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Thread: No fossil fuel - carbon monoxide alarm needed?

  1. #1
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    No fossil fuel - carbon monoxide alarm needed?

    In Jersey. (And I guess elsewhere)?

    If a condo (or house) is ALL electric, would carbon monoxide detectors be required ?

    Thank you.
    " I'm at a crucial part of my painting "...........Monika Danneman

  2. #2
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    If you have an attached garage.

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  3. #3
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    N.J. Stat. Ann. § 55:13B-6.1 – Rooming and Boarding Houses

    Requires every unit of a rooming or boarding house be equipped with one or more carbon monoxide sensor devices unless it is determined that no potential carbon monoxide hazard exists for that unit.

    Taken from National Counsel of State legislatures.


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  4. #4
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    Ok. This is a condo. No garage.
    No chance of CO. unless someone hooked up a hose to a car and dragged it to the third floor.

    :- /


    Thank you both for the info. Appreciated.
    " I'm at a crucial part of my painting "...........Monika Danneman

  5. #5
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    Until someone brings in a charcoal briquette barbecue.


  6. #6
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    Quote Originally Posted by Barbqranch View Post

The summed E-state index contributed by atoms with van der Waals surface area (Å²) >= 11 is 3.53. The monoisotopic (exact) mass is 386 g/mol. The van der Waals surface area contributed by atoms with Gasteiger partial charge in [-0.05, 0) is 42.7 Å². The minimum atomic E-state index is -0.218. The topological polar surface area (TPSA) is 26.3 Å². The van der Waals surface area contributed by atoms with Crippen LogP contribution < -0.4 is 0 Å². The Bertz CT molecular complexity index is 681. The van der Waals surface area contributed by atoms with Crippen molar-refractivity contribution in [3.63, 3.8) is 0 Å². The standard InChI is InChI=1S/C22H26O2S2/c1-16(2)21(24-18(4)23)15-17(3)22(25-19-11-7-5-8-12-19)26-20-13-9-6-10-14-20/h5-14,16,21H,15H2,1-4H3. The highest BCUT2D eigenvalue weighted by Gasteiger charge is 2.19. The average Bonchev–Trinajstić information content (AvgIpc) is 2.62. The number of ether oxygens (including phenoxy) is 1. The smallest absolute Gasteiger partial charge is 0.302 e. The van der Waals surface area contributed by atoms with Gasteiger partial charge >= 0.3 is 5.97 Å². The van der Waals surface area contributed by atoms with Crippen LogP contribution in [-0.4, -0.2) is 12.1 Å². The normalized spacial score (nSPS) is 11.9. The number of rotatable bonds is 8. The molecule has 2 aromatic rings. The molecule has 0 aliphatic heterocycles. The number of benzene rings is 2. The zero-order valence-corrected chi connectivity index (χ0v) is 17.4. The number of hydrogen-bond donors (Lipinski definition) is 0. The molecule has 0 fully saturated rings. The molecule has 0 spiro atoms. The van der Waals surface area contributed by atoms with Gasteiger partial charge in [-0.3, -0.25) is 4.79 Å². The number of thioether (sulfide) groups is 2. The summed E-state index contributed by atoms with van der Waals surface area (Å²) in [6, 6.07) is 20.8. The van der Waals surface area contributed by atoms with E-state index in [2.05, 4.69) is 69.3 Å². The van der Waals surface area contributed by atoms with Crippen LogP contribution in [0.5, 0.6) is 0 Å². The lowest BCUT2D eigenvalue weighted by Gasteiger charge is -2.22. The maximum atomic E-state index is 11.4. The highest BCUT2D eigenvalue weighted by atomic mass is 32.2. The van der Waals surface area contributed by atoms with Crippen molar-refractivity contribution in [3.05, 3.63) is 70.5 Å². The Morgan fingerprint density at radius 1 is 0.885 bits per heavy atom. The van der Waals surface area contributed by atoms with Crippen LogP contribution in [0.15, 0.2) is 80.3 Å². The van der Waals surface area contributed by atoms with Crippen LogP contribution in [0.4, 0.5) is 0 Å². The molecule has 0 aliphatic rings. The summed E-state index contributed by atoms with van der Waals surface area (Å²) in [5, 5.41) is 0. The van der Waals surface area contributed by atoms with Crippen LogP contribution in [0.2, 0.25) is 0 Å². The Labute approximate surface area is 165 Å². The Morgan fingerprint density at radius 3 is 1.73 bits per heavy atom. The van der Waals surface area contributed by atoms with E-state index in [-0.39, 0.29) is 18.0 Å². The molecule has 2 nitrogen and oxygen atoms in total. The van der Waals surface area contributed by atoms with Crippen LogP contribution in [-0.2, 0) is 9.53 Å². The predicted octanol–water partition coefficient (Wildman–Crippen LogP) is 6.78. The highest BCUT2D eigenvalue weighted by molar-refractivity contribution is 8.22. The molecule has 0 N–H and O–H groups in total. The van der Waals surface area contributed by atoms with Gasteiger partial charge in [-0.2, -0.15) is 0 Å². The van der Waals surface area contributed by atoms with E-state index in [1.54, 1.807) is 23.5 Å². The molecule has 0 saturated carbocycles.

Until someone brings in a charcoal briquette barbecue.
    Or until the power goes out in the middle of a brutal NJ winter and someone needs to crank up the kerosene heater......

  7. #7
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    Would the little bit of money saved really be worth it?

  8. #8
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    170810-2355 EDT

    Most homes contain a lot of organic materials. Organic materials contain carbon. Thus, burning of organic materials may produce CO and/or CO2.

    How do most CO detectors work, and are they selective to only CO? A heated resistive component (a thermistor for example) can detect CO or any combustable gas.

    I don't know what commercial detectors use.

    .

  9. #9
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    Commercial detectors have a finite lifetime from opening the package, which suggests that there is a specific chemical reagent that reacts with CO.

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  10. #10
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    Quote Originally Posted by gar View Post
    170810-2355 EDT

    Most homes contain a lot of organic materials. Organic materials contain carbon. Thus, burning of organic materials may produce CO and/or CO2.

    How do most CO detectors work, and are they selective to only CO? A heated resistive component (a thermistor for example) can detect CO or any combustable gas.

    I don't know what commercial detectors use.

    .
    But those organic materials are not pure carbon - they will give off other gases and particles if they burn and a smoke alarm will detect that. The primary reason for CO detectors is to detect malfunction in ventilation of gas burning appliances where they don't give off other particles during the combustion process. If you don't have such appliances there is not much need to detect this gas.

    Car in the garage - if you don't have ventilation you are going to set off such detectors frequently I would think. I also think opening the overhead door is going to provide sufficient ventilation - bottom line don't run the car with the door closed. If you were trying to kill yourself by running the car in a closed garage then you will just be upset when the CO alarm interrupts your process

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